But I hadn't learned enough. I hadn't learned how to kill him; I'd only learned that I must kill him, because there would be no stopping or redeeming him.
God might have disagreed with me—but as of that moment where I was staggering in the unoccupied cabin, trying to gain my balance and my bearing, He'd never told me so.
People were starting to come out of their cabins, wandering into the rain, wondering what that godawful noise had been. They were milling about, walking along that edge of panic—when the unknown is something yet uncertain, but bound to be terrible. I imagined they were right, but I didn't believe it would do any of us any good to embrace a frightened frenzy.
Two of the young men from supper were out on the deck—I told them about the mud drums, and how they make such a horrific noise that unseasoned travelers often fear the boiler is about to explode.
I knew as well as the serving girl knew that it was a lie. It calmed them anyway. I've always been a good liar.
I told them to go back to their rooms and prepare for bed. We'd be stopped for the night, and they may as well rest. I told them that I would do likewise, but then I heard the screaming, and I knew that the bluff was up.
It wasn't that howling sound—no. It was a woman in terror, or fury.
Based only on suspicion, I thought it must have been the serving girl, Laura. There was a primitive brutality to the sound, it was something less civilized than I thought an educated Irish woman might produce. It was not a sound that would come from a small woman, anyway; and Laura was a tall girl. Furthermore, something told me she wasn't a nervous girl, prone to histrionics.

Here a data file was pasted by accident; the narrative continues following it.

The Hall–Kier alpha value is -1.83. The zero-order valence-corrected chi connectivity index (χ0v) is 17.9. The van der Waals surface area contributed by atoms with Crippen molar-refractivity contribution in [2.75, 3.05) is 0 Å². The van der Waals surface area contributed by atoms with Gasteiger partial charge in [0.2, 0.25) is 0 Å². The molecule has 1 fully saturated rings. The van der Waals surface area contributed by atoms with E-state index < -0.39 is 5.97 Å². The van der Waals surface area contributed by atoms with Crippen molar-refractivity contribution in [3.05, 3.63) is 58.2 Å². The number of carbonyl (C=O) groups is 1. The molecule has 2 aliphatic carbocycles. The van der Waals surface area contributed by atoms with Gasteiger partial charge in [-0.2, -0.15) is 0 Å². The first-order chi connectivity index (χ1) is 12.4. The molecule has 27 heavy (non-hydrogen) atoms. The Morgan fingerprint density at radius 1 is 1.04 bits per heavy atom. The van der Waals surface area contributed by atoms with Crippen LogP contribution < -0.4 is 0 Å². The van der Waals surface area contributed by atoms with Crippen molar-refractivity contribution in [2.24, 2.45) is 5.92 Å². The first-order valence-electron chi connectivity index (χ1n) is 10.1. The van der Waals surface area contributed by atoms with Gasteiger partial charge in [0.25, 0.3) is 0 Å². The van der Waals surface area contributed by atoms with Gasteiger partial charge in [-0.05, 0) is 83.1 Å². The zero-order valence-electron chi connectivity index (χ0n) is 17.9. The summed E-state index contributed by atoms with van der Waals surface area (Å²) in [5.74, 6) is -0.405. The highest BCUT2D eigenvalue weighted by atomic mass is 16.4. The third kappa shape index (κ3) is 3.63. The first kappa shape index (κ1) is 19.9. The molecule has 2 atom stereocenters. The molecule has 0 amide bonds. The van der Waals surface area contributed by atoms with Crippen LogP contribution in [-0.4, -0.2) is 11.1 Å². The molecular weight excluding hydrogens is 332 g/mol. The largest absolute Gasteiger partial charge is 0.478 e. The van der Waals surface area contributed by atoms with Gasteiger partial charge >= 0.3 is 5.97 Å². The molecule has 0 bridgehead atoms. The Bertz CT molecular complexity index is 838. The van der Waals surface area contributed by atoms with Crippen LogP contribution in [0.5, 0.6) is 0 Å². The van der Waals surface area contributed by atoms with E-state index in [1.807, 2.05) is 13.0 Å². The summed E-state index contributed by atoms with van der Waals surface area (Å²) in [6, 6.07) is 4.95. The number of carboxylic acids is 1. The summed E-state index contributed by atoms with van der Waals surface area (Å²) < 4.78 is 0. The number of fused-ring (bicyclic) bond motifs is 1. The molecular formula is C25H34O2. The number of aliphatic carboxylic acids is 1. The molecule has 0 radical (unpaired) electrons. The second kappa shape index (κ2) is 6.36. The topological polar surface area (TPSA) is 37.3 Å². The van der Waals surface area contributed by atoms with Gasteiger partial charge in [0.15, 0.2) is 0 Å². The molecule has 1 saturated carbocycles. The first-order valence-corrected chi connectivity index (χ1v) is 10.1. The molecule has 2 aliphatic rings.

And she was screaming.
Only for a moment. It would be more accurate to say she emitted one great scream, and stopped. But it was a scream of decidedly imminent peril.
Several heads popped out of their respective cabins, but I ignored them—I don't know why. I might have called for help, though they might have thought to help me on their own, and I don't know why they didn't.
Out in the elements—buffeted by the cascades and stings of the uncooperative weather—I ran toward the place where the scream might have originated. On the way and on a whim, I ducked back into the dining area and rushed to the kitchen.
Laura had taken the biggest knife, but I did not intend to charge headlong into danger unattended. I found a large serving fork. It was the size of my forearm, with three giant fangs as long as fingers. It might have looked silly, but it was heavy in my hand and I thought it would suffice.